Well, obviously there are several if you are asking about people throughout history. However, since we are talking about the art business, Picasso would be the person/artist I admire the most. I say this not only because he did so many extraordinary works, including drawings, paintings, sculptures, ceramics, etc., but also because he worked for so long. I hope I am still creating artwork, and able to do “pushups” when I’m in my 90s as well.
Q. What and where is your favorite restaurant?
I have a favorite table at a restaurant called Gerard’s in Maui, HI. Also, the restaurants Prime, and of course, Picasso, at the Bellagio in Las Vegas are spectacular.
Q. Where would you like to live?
The nice thing about living in Minneapolis is we are in the middle of the country, and we can make a day trip to virtually any place in America. If we lived on the west coast it would be a two-day commitment to travel to the east coast, and vice versa. Further, most people think we are freezing in the north in the winter, but it’s about 70 degrees every place I am (my studio, my car, restaurants, my office, etc., etc.). So, to my clients and friends that are worried about me freezing to death in the winter, don’t! However, if I were to move, either full-time or part-time, I would probably be leaving for better weather. Consequently, I would go where there is the most sun, probably somewhere between La Jolla and San Clemente, CA.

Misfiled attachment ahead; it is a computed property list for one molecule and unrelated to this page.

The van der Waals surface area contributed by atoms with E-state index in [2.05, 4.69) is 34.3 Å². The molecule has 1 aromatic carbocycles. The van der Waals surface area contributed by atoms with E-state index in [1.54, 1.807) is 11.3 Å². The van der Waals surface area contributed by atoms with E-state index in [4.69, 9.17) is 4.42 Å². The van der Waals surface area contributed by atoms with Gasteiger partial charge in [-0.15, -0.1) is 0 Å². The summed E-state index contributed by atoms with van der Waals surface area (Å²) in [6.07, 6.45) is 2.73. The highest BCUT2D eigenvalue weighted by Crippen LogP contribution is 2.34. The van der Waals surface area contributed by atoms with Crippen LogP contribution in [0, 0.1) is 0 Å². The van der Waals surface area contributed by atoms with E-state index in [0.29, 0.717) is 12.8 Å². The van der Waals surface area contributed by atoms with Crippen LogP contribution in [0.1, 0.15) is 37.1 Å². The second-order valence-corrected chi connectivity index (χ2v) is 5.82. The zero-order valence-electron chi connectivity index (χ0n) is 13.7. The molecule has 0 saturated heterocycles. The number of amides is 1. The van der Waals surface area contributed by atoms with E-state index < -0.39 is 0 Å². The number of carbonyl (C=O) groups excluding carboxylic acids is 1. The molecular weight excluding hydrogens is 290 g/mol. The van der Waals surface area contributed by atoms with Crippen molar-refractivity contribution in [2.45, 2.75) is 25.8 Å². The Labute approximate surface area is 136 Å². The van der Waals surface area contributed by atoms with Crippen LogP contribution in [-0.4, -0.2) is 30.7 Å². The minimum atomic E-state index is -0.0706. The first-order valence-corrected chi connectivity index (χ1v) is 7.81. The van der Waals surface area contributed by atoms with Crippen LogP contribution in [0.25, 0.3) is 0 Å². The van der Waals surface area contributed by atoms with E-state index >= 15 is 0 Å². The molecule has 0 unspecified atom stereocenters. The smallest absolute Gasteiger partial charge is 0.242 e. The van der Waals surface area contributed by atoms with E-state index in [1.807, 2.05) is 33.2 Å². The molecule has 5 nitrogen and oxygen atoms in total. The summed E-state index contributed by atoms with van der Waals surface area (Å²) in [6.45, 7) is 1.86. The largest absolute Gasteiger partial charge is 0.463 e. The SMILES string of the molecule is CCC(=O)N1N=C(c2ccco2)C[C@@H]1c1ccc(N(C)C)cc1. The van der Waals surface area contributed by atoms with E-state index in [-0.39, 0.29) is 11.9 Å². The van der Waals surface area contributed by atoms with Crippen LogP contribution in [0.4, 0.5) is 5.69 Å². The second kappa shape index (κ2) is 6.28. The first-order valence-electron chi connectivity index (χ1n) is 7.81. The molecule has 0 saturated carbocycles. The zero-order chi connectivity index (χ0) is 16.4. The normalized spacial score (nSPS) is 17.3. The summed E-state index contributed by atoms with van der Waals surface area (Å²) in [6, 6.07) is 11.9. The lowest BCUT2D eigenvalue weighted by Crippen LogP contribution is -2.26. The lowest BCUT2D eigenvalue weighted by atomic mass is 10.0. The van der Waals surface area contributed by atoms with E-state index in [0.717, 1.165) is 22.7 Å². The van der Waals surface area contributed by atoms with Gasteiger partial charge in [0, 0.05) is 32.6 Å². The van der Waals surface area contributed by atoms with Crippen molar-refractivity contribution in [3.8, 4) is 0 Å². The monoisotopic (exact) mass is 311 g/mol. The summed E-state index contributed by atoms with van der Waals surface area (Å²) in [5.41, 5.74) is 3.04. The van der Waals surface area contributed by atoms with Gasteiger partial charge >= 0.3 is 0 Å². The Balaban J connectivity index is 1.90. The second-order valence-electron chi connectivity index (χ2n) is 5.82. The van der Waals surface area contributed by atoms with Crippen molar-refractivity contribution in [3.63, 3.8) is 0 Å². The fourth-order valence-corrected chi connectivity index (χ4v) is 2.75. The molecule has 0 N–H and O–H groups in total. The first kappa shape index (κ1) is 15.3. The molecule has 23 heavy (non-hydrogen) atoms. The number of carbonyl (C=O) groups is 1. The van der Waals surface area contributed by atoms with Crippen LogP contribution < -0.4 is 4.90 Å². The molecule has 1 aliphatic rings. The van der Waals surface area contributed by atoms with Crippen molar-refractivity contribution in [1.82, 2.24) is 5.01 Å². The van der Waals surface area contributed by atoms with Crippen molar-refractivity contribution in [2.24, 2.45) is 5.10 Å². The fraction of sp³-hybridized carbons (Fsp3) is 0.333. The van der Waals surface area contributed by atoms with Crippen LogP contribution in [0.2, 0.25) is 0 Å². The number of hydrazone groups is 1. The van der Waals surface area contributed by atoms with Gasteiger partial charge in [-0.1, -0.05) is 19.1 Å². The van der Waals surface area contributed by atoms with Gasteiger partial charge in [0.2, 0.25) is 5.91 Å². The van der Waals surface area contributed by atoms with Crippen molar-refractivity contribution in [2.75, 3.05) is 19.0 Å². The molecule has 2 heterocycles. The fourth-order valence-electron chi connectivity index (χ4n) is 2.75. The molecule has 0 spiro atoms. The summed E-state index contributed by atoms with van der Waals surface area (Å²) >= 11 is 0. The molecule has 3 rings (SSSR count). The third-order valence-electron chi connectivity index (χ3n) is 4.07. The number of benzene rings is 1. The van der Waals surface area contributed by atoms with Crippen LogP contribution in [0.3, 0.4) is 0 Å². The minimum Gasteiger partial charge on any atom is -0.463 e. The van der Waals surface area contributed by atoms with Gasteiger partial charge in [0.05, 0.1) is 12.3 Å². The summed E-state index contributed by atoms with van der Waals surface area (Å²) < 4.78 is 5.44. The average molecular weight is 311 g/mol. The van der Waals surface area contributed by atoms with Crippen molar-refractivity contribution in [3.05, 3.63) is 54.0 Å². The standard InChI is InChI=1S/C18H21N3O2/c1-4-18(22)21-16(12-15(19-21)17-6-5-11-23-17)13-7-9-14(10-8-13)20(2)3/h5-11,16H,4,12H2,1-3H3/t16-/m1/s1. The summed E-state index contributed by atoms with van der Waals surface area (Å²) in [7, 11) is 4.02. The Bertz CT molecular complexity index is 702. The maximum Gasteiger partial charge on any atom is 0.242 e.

Q. When and where were you the happiest?
Probably in the beginning when I first offered my artwork in galleries and saw people’s reactions. It was exciting for my family as well to see the reception that my artwork received. It was a time of extraordinary growth. We were selling a tremendous amount of artwork in Hawaii at the Center Art Galleries. I spent about 15 percent of my time in Hawaii, and my children essentially grew up vacationing in Hawaii.